8 October 2014 Interplay between ambient and exciton-induced degradation in organic light-emitting devices
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Organic light-emitting diode (OLED), albeit is currently used in consumer electronics, still faces challenge with its limited performance stability. The degradation mechanisms that limit the lifetime of OLEDs can generally be separated into two categories: ambient and intrinsic. Much research has been devoted to understanding thus limiting these degradation mechanisms. However, surprisingly, there has been little work on how ambient and intrinsic degradation affect each other. In this work, the interplay between the ambient and intrinsic (more specifically exciton-induced) degradation is studied by comparing the effects of four degradation schemes, namely, no ambient or exciton-induced, ambient only, exciton-induced only and ambient and exciton-induced degradation on device lifetime. The results show that there is no interplay between ambient and exciton-induced degradation. Furthermore, it is evident that no photo-oxidation is present during ambient and exciton-induced degradation.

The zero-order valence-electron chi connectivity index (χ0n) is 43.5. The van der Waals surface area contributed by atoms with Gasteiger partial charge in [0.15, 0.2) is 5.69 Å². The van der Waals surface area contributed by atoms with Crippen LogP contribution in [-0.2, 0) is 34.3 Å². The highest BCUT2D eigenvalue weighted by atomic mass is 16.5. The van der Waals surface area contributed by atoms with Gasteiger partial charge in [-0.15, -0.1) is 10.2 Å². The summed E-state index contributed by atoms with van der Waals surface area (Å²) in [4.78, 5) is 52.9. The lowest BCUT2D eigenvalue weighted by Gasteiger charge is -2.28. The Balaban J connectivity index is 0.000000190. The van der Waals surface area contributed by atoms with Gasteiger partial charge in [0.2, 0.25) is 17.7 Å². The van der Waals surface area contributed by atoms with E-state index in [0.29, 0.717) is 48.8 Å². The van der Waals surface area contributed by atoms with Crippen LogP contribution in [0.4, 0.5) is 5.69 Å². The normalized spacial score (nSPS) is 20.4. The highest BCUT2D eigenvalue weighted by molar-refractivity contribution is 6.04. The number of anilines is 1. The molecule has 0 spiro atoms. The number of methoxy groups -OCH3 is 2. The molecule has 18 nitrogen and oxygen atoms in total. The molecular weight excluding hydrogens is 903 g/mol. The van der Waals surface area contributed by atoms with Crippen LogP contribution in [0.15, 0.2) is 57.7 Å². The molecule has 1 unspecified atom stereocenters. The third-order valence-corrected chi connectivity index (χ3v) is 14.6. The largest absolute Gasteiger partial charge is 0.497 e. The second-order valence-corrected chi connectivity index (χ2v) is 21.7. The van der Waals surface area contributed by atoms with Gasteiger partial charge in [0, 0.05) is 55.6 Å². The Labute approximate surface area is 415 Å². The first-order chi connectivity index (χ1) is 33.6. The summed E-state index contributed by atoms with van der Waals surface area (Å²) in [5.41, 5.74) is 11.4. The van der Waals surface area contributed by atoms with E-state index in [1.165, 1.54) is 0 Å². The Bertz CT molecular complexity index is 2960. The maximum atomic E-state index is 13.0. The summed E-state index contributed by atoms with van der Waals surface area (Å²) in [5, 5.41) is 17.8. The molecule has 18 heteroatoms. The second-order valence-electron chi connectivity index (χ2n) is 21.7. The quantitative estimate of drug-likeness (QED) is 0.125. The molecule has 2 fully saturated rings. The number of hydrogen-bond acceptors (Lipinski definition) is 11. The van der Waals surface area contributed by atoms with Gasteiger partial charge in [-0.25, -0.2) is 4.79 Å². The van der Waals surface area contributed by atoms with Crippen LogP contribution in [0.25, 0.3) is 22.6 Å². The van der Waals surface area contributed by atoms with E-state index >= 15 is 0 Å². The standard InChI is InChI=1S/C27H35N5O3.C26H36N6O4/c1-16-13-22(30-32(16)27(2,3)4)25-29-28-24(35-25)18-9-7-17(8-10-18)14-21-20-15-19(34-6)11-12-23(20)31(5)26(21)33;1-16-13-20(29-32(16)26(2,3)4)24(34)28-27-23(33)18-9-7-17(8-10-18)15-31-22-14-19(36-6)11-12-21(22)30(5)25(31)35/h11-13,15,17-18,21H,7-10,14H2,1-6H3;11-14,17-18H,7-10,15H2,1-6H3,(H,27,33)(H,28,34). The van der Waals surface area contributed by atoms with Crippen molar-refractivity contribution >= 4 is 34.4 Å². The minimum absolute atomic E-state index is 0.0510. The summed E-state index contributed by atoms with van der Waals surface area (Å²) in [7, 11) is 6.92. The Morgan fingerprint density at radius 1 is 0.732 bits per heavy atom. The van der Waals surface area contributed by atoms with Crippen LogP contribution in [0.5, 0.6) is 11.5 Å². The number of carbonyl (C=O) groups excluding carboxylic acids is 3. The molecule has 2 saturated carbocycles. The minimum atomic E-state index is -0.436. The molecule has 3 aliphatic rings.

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Yingjie Zhang, Yingjie Zhang, Qi Wang, Qi Wang, Hany Aziz, Hany Aziz, "Interplay between ambient and exciton-induced degradation in organic light-emitting devices", Proc. SPIE 9183, Organic Light Emitting Materials and Devices XVIII, 91831U (8 October 2014); doi: 10.1117/12.2061119; https://doi.org/10.1117/12.2061119

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